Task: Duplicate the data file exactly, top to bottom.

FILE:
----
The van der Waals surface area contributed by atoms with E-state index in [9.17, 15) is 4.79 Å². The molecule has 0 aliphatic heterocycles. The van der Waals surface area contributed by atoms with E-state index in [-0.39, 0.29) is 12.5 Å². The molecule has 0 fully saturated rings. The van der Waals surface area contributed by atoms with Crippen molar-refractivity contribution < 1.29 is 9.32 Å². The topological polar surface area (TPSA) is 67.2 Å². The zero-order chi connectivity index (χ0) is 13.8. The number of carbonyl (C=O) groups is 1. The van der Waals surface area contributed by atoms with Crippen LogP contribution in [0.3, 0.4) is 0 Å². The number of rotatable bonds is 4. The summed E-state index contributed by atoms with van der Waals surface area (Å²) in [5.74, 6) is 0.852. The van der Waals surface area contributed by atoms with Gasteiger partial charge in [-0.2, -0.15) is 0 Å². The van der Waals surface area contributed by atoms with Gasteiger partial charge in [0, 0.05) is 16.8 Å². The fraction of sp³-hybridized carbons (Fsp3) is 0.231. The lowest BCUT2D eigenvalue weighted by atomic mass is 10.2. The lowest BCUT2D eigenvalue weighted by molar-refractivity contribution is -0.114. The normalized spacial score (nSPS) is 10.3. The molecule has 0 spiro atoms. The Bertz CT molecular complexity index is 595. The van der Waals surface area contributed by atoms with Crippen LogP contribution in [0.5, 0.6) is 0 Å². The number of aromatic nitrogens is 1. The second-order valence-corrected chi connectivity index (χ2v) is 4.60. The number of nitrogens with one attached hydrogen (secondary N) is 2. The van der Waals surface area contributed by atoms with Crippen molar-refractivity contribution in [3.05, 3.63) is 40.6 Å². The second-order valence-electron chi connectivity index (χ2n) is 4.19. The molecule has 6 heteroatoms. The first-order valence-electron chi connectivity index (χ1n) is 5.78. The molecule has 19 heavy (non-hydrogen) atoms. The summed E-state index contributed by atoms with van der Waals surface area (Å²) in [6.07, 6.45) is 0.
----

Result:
The van der Waals surface area contributed by atoms with E-state index in [9.17, 15) is 4.79 Å². The molecule has 0 aliphatic heterocycles. The van der Waals surface area contributed by atoms with E-state index in [-0.39, 0.29) is 12.5 Å². The molecule has 0 fully saturated rings. The van der Waals surface area contributed by atoms with Crippen molar-refractivity contribution < 1.29 is 9.32 Å². The topological polar surface area (TPSA) is 67.2 Å². The zero-order chi connectivity index (χ0) is 13.8. The number of carbonyl (C=O) groups is 1. The van der Waals surface area contributed by atoms with Crippen LogP contribution in [0.3, 0.4) is 0 Å². The number of rotatable bonds is 4. The summed E-state index contributed by atoms with van der Waals surface area (Å²) in [5.74, 6) is 0.852. The van der Waals surface area contributed by atoms with Gasteiger partial charge in [-0.2, -0.15) is 0 Å². The van der Waals surface area contributed by atoms with Gasteiger partial charge in [0, 0.05) is 16.8 Å². The fraction of sp³-hybridized carbons (Fsp3) is 0.231. The lowest BCUT2D eigenvalue weighted by atomic mass is 10.2. The lowest BCUT2D eigenvalue weighted by molar-refractivity contribution is -0.114. The normalized spacial score (nSPS) is 10.3. The molecule has 0 spiro atoms. The Bertz CT molecular complexity index is 595. The van der Waals surface area contributed by atoms with Crippen LogP contribution in [0.5, 0.6) is 0 Å². The number of aromatic nitrogens is 1. The second-order valence-corrected chi connectivity index (χ2v) is 4.60. The number of nitrogens with one attached hydrogen (secondary N) is 2. The van der Waals surface area contributed by atoms with Crippen molar-refractivity contribution in [3.05, 3.63) is 40.6 Å². The second-order valence-electron chi connectivity index (χ2n) is 4.19. The molecule has 6 heteroatoms. The first-order valence-electron chi connectivity index (χ1n) is 5.78. The molecule has 19 heavy (non-hydrogen) atoms. The summed E-state index contributed by atoms with van der Waals surface area (Å²) in [6.07, 6.45) is 0.